The Westboro Baptist Church's neighborhood got a splash of color Tuesday morning. Aaron Jackson, the founder of non-profit Planting Peace and the owner of the two-bedroom, one-bath house at 1200 Southwest Orleans Street, directly across the street from the WBC, had his home painted in a gay pride rainbow theme Tuesday. And thanks to an all-day torrent of media attention, it could be the most famous home in America at the moment.
A team of four painters started the colored stripes on the house shorty at 7:30 a.m. After about an hour and a half, drivers stopped at the intersection to stare. Jackson said they normally stop, but today curious motorists were looking at Jackson's house, not the church.
Jackson and a couple of Planting Peace partners have been living in the home for about two months. The organization has traditionally focused on causes like caring for orphans and deworming children in impoverished countries. Jackson, from Destin, Florida, decided that GLBT equality would be the next area of focus for his group. The home, dubbed Equality House, will serve as a volunteer center and help the group promote GLBT rights in Kansas and throughout the country.
Ida Terry, 79, lives across Southwest 12th Street from the house. She said her ex-husband was in the army, so she detests the Westboro Baptist Church for protesting military funerals.
"I can't stand them [WBC members]," she said, while picking up a newspaper in her driveway. And she approved of the house's new paint job.
"I think this is great," Terry said. "I noticed it this morning, and I couldn't quit looking at it. I love it." But, she had one minor criticism for the location of a couple of the color layers: "The green that goes across there should be below the yellow," she said.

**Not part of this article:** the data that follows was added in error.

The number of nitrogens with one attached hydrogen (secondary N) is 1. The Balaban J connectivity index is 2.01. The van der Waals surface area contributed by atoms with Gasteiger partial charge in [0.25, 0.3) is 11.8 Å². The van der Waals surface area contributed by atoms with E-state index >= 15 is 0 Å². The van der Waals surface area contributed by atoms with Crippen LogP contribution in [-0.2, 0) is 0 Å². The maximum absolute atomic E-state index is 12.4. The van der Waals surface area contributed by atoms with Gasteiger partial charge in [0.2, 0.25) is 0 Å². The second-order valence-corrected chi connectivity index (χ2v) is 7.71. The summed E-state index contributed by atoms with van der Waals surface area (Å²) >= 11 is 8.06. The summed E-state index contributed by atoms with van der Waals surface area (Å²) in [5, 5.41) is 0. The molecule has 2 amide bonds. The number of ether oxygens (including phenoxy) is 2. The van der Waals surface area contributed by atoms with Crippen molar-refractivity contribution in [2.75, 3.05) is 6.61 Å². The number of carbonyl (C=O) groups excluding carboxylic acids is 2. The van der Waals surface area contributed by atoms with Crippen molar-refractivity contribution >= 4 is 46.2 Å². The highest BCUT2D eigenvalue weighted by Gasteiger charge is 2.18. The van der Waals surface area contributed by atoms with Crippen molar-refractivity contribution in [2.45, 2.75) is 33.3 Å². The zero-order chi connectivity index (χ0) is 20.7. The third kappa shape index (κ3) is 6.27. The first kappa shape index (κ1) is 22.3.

Becky Thompson pulled her car over to watch the painters work. She heard about the home improvement project on a local radio morning show and drove over for a look and to offer encouragement to the crew. She said Topekans need to vocally support GLBT community members and offer a counterbalance to the WBC.
"I think it's awesome," Thompson said. "They need more supporters."
Thompson added that she has a personal history with the Phelps family. "I went to school with all those kids. And, it's really sad, because they're great," she said. But as soon as conversation shifts to gay rights or religion, she said, "It's glossy eyes stares, monotone voice. And if that's not brainwashed, I don't know what is."
A little before noon, snow started to fall, slowing the painting process.
"It was supposed to be warm and sunny today," Jackson reminded his supporters as they began to look worried. Mike McKessor, the owner of the company painting the house, assured Jackson it's just some flurries, and it would pass.
"I'm from Florida, so tell me what flurries means?" Jackson replied. The snow and sleet mix kept falling for more than an hour, but the painters had already made good progress and were almost finished applying a second coat.
While the paint was beginning to dry on the outside of the house, the inside was a chaotic PR operation. By mid-morning, Jackson and his Planting Peace team had done interviews with Gawker, Topeka's WIBW-TV, Jackson's hometown paper The Destin Log, and Huffington Post.
Planting Peace partners gathered in the living room to monitor the house's growing fame online, and Jackson, 31, sequestered himself in his bedroom for series of lengthy phone interviews, even as local reporters continued to pull up outside. He emerged after one phone interview, looking a bit confused about who he just spoke to.
"Wow, that was awesome!" he said. "That was, uh, what's the lady, she does the reporting for CNN? Candy Crowley." Then the he understood what media heights his house hitting. "She's the one who moderated the [presidential] debate!"
Jackson walked back into his bedroom for another interview, starting the conversation with, "Hi, somebody at this number called me like five times."
A few minutes later, Jackson wandered back into the makeshift operations center in the living room, and told his team that NPR wants to do a story about the house. Planting Peace member Davis Hammet responds, "The New York TImes wants images they can use."
Then somebody tells Jackson he doesn't look outwardly excited about the growing number of national media requests.
"Just trying to stay focused," he said quietly.
"This is the new normal right?" Hammet added.